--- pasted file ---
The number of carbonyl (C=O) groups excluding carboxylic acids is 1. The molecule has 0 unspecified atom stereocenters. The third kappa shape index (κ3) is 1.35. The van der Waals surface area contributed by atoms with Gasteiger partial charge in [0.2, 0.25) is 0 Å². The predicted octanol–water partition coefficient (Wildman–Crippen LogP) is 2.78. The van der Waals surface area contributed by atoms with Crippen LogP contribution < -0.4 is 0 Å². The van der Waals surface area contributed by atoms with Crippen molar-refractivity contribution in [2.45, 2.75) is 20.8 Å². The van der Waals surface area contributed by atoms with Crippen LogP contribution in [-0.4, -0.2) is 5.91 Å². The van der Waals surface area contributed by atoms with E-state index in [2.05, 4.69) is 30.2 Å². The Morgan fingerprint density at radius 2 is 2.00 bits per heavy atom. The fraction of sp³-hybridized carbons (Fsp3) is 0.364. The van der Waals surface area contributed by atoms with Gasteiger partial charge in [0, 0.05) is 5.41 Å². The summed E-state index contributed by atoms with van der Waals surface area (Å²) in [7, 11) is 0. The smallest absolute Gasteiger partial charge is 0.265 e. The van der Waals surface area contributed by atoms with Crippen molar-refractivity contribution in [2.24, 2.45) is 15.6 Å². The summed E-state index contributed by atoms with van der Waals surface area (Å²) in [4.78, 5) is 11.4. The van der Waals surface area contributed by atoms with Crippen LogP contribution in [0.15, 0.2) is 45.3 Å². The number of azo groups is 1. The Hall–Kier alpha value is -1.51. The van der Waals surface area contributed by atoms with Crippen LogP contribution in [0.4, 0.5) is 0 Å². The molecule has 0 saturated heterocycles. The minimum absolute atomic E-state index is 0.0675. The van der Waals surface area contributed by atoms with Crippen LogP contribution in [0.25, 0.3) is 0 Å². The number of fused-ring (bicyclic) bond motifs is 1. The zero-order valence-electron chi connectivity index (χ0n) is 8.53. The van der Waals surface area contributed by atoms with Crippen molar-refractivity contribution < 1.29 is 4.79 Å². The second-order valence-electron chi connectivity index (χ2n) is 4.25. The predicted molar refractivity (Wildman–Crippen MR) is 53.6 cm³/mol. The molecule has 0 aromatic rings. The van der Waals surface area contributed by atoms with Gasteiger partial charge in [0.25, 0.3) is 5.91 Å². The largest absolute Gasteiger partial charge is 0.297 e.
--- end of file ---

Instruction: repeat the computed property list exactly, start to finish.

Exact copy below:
The number of carbonyl (C=O) groups excluding carboxylic acids is 1. The molecule has 0 unspecified atom stereocenters. The third kappa shape index (κ3) is 1.35. The van der Waals surface area contributed by atoms with Gasteiger partial charge in [0.2, 0.25) is 0 Å². The predicted octanol–water partition coefficient (Wildman–Crippen LogP) is 2.78. The van der Waals surface area contributed by atoms with Crippen LogP contribution < -0.4 is 0 Å². The van der Waals surface area contributed by atoms with Crippen molar-refractivity contribution in [2.45, 2.75) is 20.8 Å². The van der Waals surface area contributed by atoms with Crippen LogP contribution in [-0.4, -0.2) is 5.91 Å². The van der Waals surface area contributed by atoms with E-state index in [2.05, 4.69) is 30.2 Å². The Morgan fingerprint density at radius 2 is 2.00 bits per heavy atom. The fraction of sp³-hybridized carbons (Fsp3) is 0.364. The van der Waals surface area contributed by atoms with Gasteiger partial charge in [0, 0.05) is 5.41 Å². The summed E-state index contributed by atoms with van der Waals surface area (Å²) in [7, 11) is 0. The smallest absolute Gasteiger partial charge is 0.265 e. The van der Waals surface area contributed by atoms with Crippen molar-refractivity contribution in [2.24, 2.45) is 15.6 Å². The summed E-state index contributed by atoms with van der Waals surface area (Å²) in [4.78, 5) is 11.4. The van der Waals surface area contributed by atoms with Crippen LogP contribution in [0.15, 0.2) is 45.3 Å². The number of azo groups is 1. The Hall–Kier alpha value is -1.51. The van der Waals surface area contributed by atoms with Crippen LogP contribution in [0.4, 0.5) is 0 Å². The molecule has 0 saturated heterocycles. The minimum absolute atomic E-state index is 0.0675. The van der Waals surface area contributed by atoms with Crippen LogP contribution in [0.25, 0.3) is 0 Å². The number of fused-ring (bicyclic) bond motifs is 1. The zero-order valence-electron chi connectivity index (χ0n) is 8.53. The van der Waals surface area contributed by atoms with Crippen molar-refractivity contribution < 1.29 is 4.79 Å². The second-order valence-electron chi connectivity index (χ2n) is 4.25. The predicted molar refractivity (Wildman–Crippen MR) is 53.6 cm³/mol. The molecule has 0 aromatic rings. The van der Waals surface area contributed by atoms with Gasteiger partial charge in [0.25, 0.3) is 5.91 Å². The largest absolute Gasteiger partial charge is 0.297 e.